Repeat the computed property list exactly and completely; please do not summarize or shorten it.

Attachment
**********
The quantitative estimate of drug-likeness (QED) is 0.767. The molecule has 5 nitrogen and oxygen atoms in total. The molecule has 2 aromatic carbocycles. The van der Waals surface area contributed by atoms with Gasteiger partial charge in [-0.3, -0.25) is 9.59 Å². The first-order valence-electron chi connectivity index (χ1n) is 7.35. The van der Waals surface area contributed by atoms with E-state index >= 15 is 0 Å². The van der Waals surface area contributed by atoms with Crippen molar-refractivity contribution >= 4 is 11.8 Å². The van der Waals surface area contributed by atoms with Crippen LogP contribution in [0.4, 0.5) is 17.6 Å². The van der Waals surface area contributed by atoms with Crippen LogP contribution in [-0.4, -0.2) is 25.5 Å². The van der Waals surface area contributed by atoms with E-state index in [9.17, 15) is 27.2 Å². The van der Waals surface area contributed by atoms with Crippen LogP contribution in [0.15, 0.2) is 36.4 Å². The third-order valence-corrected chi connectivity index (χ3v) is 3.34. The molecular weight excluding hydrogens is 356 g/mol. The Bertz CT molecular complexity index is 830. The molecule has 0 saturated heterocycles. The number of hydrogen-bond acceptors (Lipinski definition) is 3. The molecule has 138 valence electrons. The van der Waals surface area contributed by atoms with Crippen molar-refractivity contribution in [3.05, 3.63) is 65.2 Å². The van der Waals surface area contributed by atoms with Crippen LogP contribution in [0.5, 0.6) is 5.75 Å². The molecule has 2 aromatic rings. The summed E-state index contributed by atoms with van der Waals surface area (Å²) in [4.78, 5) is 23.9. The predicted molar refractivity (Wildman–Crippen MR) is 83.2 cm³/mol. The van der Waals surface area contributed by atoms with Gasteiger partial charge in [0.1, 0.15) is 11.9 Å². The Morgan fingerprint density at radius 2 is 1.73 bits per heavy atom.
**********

The quantitative estimate of drug-likeness (QED) is 0.767. The molecule has 5 nitrogen and oxygen atoms in total. The molecule has 2 aromatic carbocycles. The van der Waals surface area contributed by atoms with Gasteiger partial charge in [-0.3, -0.25) is 9.59 Å². The first-order valence-electron chi connectivity index (χ1n) is 7.35. The van der Waals surface area contributed by atoms with E-state index >= 15 is 0 Å². The van der Waals surface area contributed by atoms with Crippen molar-refractivity contribution >= 4 is 11.8 Å². The van der Waals surface area contributed by atoms with Crippen LogP contribution in [0.4, 0.5) is 17.6 Å². The van der Waals surface area contributed by atoms with Crippen LogP contribution in [-0.4, -0.2) is 25.5 Å². The van der Waals surface area contributed by atoms with E-state index in [9.17, 15) is 27.2 Å². The van der Waals surface area contributed by atoms with Crippen LogP contribution in [0.15, 0.2) is 36.4 Å². The third-order valence-corrected chi connectivity index (χ3v) is 3.34. The molecular weight excluding hydrogens is 356 g/mol. The Bertz CT molecular complexity index is 830. The molecule has 0 saturated heterocycles. The number of hydrogen-bond acceptors (Lipinski definition) is 3. The molecule has 138 valence electrons. The van der Waals surface area contributed by atoms with Crippen molar-refractivity contribution in [3.05, 3.63) is 65.2 Å². The van der Waals surface area contributed by atoms with Crippen LogP contribution in [0.5, 0.6) is 5.75 Å². The molecule has 2 aromatic rings. The summed E-state index contributed by atoms with van der Waals surface area (Å²) in [4.78, 5) is 23.9. The predicted molar refractivity (Wildman–Crippen MR) is 83.2 cm³/mol. The van der Waals surface area contributed by atoms with Gasteiger partial charge in [0.1, 0.15) is 11.9 Å². The Morgan fingerprint density at radius 2 is 1.73 bits per heavy atom.